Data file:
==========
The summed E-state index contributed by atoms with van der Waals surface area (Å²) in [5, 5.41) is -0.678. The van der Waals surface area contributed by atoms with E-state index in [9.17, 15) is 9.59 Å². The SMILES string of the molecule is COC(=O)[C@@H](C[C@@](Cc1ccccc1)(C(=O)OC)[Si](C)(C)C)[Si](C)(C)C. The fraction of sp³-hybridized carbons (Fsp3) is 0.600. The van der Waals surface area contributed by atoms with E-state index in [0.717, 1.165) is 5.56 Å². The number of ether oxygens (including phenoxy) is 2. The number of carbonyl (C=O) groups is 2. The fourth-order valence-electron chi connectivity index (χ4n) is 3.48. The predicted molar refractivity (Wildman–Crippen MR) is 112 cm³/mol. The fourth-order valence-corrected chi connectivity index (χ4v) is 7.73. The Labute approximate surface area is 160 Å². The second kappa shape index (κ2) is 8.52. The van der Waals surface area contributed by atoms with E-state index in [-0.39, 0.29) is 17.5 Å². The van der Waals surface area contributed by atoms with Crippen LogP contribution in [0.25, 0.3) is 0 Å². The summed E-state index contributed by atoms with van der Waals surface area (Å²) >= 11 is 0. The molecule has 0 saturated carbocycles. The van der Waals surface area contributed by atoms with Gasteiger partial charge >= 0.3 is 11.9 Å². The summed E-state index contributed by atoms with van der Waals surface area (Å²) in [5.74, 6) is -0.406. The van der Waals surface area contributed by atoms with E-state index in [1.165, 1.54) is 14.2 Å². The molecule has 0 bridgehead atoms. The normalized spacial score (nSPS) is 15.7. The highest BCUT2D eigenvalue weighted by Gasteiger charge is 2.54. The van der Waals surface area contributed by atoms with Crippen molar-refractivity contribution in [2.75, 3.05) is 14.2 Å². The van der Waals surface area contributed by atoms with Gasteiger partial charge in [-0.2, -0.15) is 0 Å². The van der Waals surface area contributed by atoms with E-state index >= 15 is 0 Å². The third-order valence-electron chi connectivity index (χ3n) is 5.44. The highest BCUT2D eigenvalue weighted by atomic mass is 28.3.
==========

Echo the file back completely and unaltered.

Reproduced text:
The summed E-state index contributed by atoms with van der Waals surface area (Å²) in [5, 5.41) is -0.678. The van der Waals surface area contributed by atoms with E-state index in [9.17, 15) is 9.59 Å². The SMILES string of the molecule is COC(=O)[C@@H](C[C@@](Cc1ccccc1)(C(=O)OC)[Si](C)(C)C)[Si](C)(C)C. The fraction of sp³-hybridized carbons (Fsp3) is 0.600. The van der Waals surface area contributed by atoms with E-state index in [0.717, 1.165) is 5.56 Å². The number of ether oxygens (including phenoxy) is 2. The number of carbonyl (C=O) groups is 2. The fourth-order valence-electron chi connectivity index (χ4n) is 3.48. The predicted molar refractivity (Wildman–Crippen MR) is 112 cm³/mol. The fourth-order valence-corrected chi connectivity index (χ4v) is 7.73. The Labute approximate surface area is 160 Å². The second kappa shape index (κ2) is 8.52. The van der Waals surface area contributed by atoms with E-state index in [-0.39, 0.29) is 17.5 Å². The van der Waals surface area contributed by atoms with Crippen LogP contribution in [0.25, 0.3) is 0 Å². The summed E-state index contributed by atoms with van der Waals surface area (Å²) >= 11 is 0. The molecule has 0 saturated carbocycles. The van der Waals surface area contributed by atoms with Gasteiger partial charge >= 0.3 is 11.9 Å². The summed E-state index contributed by atoms with van der Waals surface area (Å²) in [5.74, 6) is -0.406. The van der Waals surface area contributed by atoms with E-state index in [1.165, 1.54) is 14.2 Å². The molecule has 0 bridgehead atoms. The normalized spacial score (nSPS) is 15.7. The highest BCUT2D eigenvalue weighted by Gasteiger charge is 2.54. The van der Waals surface area contributed by atoms with Crippen molar-refractivity contribution in [2.75, 3.05) is 14.2 Å². The van der Waals surface area contributed by atoms with Gasteiger partial charge in [-0.2, -0.15) is 0 Å². The van der Waals surface area contributed by atoms with E-state index >= 15 is 0 Å². The third-order valence-electron chi connectivity index (χ3n) is 5.44. The highest BCUT2D eigenvalue weighted by atomic mass is 28.3.